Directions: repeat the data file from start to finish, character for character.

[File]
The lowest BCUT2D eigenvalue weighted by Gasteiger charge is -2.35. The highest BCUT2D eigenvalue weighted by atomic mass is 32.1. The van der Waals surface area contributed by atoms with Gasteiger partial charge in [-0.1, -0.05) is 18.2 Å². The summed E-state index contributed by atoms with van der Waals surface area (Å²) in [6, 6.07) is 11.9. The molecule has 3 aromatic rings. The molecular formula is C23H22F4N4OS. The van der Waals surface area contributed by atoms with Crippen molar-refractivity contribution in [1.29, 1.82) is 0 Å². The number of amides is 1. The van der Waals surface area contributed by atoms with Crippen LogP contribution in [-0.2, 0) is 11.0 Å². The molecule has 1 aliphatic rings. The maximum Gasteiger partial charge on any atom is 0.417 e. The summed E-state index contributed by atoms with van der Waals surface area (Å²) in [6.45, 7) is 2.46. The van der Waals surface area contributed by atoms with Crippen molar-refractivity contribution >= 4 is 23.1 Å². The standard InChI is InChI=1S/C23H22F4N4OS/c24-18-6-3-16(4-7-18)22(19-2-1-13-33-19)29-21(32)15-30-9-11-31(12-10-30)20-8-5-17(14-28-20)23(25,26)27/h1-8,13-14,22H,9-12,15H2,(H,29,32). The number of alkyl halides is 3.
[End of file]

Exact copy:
The lowest BCUT2D eigenvalue weighted by Gasteiger charge is -2.35. The highest BCUT2D eigenvalue weighted by atomic mass is 32.1. The van der Waals surface area contributed by atoms with Gasteiger partial charge in [-0.1, -0.05) is 18.2 Å². The summed E-state index contributed by atoms with van der Waals surface area (Å²) in [6, 6.07) is 11.9. The molecule has 3 aromatic rings. The molecular formula is C23H22F4N4OS. The van der Waals surface area contributed by atoms with Crippen molar-refractivity contribution in [1.29, 1.82) is 0 Å². The number of amides is 1. The van der Waals surface area contributed by atoms with Crippen LogP contribution in [-0.2, 0) is 11.0 Å². The molecule has 1 aliphatic rings. The maximum Gasteiger partial charge on any atom is 0.417 e. The summed E-state index contributed by atoms with van der Waals surface area (Å²) in [6.45, 7) is 2.46. The van der Waals surface area contributed by atoms with Crippen molar-refractivity contribution >= 4 is 23.1 Å². The standard InChI is InChI=1S/C23H22F4N4OS/c24-18-6-3-16(4-7-18)22(19-2-1-13-33-19)29-21(32)15-30-9-11-31(12-10-30)20-8-5-17(14-28-20)23(25,26)27/h1-8,13-14,22H,9-12,15H2,(H,29,32). The number of alkyl halides is 3.